PONTE VEDRA BEACH, Fla. – The backdrop was a navy blue board filled with 33 logos of The Players Championship. Sitting next to PGA Tour Commissioner Jay Monahan was the gold trophy as he spoke about scrapping the tour's premier event last year and how golf made it through the COVID-19 pandemic.
At least there wasn't a “Mission Accomplished” banner.
It's tempting to think that way. Monahan mentioned the phrase “light at the end of the tunnel” on three occasions during his news conference Tuesday, which typically is more of a “State of the Tour.” This was a state of the pandemic.
The news felt mostly positive.
The tour has played 36 out of the 39 weeks since it returned, stopping only because of holidays, not an outbreak. It never had more than three players test positive for the coronavirus at any one tournament.
Memories are still fresh from last year. Players received a text late at night after the first round saying that The Players Championship was canceled and there would be no tournaments for at least a month (it turned into three months). Bernd Wiesberger caught the last flight home to Austria. Kevin Na found a banana in one of the pockets of his golf bag, which otherwise would not have been discovered for months.
Monahan remembers missing the opening tee shot for the first time since he joined the PGA Tour as executive director of The Players Championship. He had been in a boardroom at the TPC Sawgrass clubhouse with the rest of the executive staff for a meeting that lasted more than 12 hours and ended with the decision to stop playing.
“I will be there on Thursday. I look forward to it,” he said. "Just proud, most importantly, to be back here a year later — proud of our players, proud of all the caddies, everybody that has worked so hard to get us back to this point in time. And candidly, to do so in a really inspiring way.
“I think this is an important week for us every single year,” he said, “but particularly so this year.”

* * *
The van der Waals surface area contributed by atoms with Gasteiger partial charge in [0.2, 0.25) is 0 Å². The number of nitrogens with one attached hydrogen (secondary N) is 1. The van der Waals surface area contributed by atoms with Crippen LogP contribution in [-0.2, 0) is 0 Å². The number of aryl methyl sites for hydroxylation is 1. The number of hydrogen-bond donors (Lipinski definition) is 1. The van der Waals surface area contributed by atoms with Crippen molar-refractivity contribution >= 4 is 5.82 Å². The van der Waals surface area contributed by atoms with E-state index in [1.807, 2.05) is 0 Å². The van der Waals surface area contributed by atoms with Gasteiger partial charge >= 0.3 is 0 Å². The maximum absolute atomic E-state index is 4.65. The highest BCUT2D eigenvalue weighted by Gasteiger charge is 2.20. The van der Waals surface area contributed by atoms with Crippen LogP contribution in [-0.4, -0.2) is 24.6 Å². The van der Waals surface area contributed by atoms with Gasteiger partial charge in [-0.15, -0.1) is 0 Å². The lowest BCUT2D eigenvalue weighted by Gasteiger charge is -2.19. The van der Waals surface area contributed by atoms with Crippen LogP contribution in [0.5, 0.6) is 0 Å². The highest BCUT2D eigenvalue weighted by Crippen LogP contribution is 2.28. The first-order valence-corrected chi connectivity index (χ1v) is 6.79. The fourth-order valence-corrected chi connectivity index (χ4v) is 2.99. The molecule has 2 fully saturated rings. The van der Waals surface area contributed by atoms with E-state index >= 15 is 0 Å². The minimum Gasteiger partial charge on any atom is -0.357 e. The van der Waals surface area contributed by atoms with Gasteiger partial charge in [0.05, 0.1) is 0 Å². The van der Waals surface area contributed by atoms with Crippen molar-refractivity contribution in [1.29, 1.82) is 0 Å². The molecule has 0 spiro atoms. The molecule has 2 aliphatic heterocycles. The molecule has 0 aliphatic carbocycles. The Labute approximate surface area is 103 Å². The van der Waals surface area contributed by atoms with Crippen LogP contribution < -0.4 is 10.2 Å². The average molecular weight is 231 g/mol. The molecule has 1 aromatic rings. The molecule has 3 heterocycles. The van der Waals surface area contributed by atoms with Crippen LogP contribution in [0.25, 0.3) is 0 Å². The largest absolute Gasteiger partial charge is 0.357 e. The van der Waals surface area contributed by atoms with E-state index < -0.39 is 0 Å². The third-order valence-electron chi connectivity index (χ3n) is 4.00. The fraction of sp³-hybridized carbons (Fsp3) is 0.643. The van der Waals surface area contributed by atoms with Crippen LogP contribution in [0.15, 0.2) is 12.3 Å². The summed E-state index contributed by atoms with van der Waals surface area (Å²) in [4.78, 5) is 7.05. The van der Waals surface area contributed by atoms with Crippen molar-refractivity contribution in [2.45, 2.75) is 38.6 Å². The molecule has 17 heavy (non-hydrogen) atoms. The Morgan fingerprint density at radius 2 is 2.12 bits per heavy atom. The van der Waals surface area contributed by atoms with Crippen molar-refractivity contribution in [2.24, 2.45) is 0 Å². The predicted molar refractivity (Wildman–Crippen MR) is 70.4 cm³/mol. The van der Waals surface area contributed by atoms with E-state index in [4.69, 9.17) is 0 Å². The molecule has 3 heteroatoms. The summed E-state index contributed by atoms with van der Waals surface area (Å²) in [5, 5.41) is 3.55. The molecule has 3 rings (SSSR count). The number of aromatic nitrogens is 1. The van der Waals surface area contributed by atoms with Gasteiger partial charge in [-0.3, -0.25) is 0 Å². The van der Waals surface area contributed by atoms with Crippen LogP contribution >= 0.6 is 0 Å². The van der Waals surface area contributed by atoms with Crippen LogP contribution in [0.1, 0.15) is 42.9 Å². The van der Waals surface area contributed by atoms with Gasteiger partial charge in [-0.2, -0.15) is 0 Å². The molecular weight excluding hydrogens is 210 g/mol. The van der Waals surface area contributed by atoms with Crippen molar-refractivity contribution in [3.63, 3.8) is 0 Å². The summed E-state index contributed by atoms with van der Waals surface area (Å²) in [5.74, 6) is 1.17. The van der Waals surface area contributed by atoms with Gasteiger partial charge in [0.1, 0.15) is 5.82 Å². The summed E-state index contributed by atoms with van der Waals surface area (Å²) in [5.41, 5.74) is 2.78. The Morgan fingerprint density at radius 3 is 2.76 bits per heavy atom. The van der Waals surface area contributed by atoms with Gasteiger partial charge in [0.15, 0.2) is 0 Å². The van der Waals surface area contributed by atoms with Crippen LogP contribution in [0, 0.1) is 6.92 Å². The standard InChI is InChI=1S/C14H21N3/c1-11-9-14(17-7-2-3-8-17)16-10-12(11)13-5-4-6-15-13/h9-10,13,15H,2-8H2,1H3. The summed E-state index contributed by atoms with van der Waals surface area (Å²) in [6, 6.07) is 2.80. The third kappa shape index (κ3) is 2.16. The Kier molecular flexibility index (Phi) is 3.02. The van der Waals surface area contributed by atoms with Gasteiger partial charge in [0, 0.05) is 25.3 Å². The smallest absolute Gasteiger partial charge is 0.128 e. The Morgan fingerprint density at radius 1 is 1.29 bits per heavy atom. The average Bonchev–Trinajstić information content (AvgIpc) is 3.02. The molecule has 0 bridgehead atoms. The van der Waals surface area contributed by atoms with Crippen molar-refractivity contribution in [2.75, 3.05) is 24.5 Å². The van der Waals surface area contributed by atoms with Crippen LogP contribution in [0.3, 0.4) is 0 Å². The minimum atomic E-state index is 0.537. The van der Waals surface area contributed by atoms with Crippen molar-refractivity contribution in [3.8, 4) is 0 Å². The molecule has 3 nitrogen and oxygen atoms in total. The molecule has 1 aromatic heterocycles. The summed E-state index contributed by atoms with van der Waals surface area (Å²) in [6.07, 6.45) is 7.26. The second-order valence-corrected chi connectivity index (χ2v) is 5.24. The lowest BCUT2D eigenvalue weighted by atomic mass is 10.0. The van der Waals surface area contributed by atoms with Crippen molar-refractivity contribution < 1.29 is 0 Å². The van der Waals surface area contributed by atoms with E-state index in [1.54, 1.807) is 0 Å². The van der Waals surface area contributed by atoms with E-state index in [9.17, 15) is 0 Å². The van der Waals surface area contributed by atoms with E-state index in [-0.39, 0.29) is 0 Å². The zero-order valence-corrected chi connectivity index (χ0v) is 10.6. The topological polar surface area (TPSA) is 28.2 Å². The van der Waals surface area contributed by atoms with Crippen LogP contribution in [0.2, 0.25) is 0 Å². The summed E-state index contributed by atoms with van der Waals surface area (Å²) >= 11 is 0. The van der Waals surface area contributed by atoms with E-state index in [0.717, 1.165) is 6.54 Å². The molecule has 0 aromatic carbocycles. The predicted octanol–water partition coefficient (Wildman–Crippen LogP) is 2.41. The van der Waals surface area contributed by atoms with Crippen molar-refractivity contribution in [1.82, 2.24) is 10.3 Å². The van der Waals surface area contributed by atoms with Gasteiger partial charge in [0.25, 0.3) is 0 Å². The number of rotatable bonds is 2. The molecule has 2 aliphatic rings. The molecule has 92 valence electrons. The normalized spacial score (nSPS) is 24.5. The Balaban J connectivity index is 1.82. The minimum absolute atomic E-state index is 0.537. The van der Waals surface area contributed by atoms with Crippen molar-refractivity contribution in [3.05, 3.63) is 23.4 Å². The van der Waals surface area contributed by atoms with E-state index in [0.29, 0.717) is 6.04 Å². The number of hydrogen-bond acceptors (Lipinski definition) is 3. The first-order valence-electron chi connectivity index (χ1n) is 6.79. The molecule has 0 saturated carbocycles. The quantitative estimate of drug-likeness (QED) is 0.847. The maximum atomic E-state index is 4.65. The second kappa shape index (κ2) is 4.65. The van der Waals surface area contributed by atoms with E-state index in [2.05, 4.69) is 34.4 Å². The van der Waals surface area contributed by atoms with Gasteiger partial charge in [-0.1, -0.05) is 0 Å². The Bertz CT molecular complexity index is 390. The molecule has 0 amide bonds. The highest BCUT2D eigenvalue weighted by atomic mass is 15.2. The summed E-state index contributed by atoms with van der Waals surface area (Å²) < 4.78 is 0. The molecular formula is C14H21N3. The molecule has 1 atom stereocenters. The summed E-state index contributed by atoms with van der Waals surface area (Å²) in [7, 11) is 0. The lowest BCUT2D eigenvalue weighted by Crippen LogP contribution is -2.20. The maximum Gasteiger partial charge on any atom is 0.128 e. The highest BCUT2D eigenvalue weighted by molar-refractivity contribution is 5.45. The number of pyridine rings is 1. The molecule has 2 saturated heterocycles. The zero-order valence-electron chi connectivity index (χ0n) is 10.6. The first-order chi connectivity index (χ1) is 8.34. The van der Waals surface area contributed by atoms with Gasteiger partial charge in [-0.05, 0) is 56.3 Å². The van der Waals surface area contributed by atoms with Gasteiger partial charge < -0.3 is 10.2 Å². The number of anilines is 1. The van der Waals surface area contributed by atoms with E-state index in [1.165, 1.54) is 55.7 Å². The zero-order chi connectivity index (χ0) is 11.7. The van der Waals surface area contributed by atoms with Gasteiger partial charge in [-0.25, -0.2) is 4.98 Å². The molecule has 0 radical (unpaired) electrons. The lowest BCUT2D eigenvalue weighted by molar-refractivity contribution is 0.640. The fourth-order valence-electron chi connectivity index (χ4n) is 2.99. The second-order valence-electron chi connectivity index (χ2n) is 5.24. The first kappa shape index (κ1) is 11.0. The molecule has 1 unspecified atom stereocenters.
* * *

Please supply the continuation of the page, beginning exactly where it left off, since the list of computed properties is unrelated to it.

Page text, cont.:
He won't be the only one watching. The Players Championship is allowing 20% of capacity for spectators, which will be somewhere short of 10,000 people (no one knows exactly what “capacity” means on a golf course). The tickets sold out one hour after they went on sale last month.
Instead of players sharing the $15 million purse like they did last year — a generous gesture by the tour for players who went an entire year without purses being cut — the winner gets $2.7 million.
Back to normal?
Not quite, because golf isn't ready. No one is.
“It's funny, because a year into it you think, ‘OK, we hopefully will be done now.’ The vaccine is rolling out and there's light at the end of the tunnel,” Rory McIlroy said.
McIlroy read about Texas doing away with its mask mandate and he was OK with it, because part of him likes the idea of people having freedom to choose. But then he would walk into a bustling restaurant in Florida and pause.
“The idea is great and the idea you're comfortable with, but then when you actually start to live it, it's like, ‘Whoa, maybe this is a little too soon,” McIlroy said. “You are certainly going to have that coming back.”
And that's why Monahan, while pleased with how far golf has come, remains guarded.
“We've seen surges. We've seen the unpredictable, the uncertain nature of this pandemic and this virus,” Monahan said. “While we see light at the end of the tunnel and the progress we're making and the hope that's in front of us ... you still have to remind yourself that you've got to focus on your plan and your protocols and make sure we're doing everything we can to keep health and safety as our No. 1 priority."
The Arnold Palmer Invitational last week was the first of seven consecutive tournaments that are open to the general public at a reduced capacity. The target at Bay Hill was 5,000 and it felt twice as large. A majority, but certainly not everyone, was wearing masks.
Monahan doesn't know when golf or any sport can return to normal, or even when the light gets a little brighter.
Former Masters champion Danny Willett had to withdraw from The Players on Tuesday because of a positive coronavirus test. The tour had gone four tournaments over the last three weeks without one, its longest stretch since six weeks between positive tests last summer.
There is an anniversary this week, a reminder of when it all started. McIlroy is still the defending champion from his 2019 victory. He shot 72 in the first round last year and was already nine shots behind Hideki Matsuyama. Now they start over.
There is progress. There are fans.
But it's best to keep eyes on the road instead of the rearview mirror.
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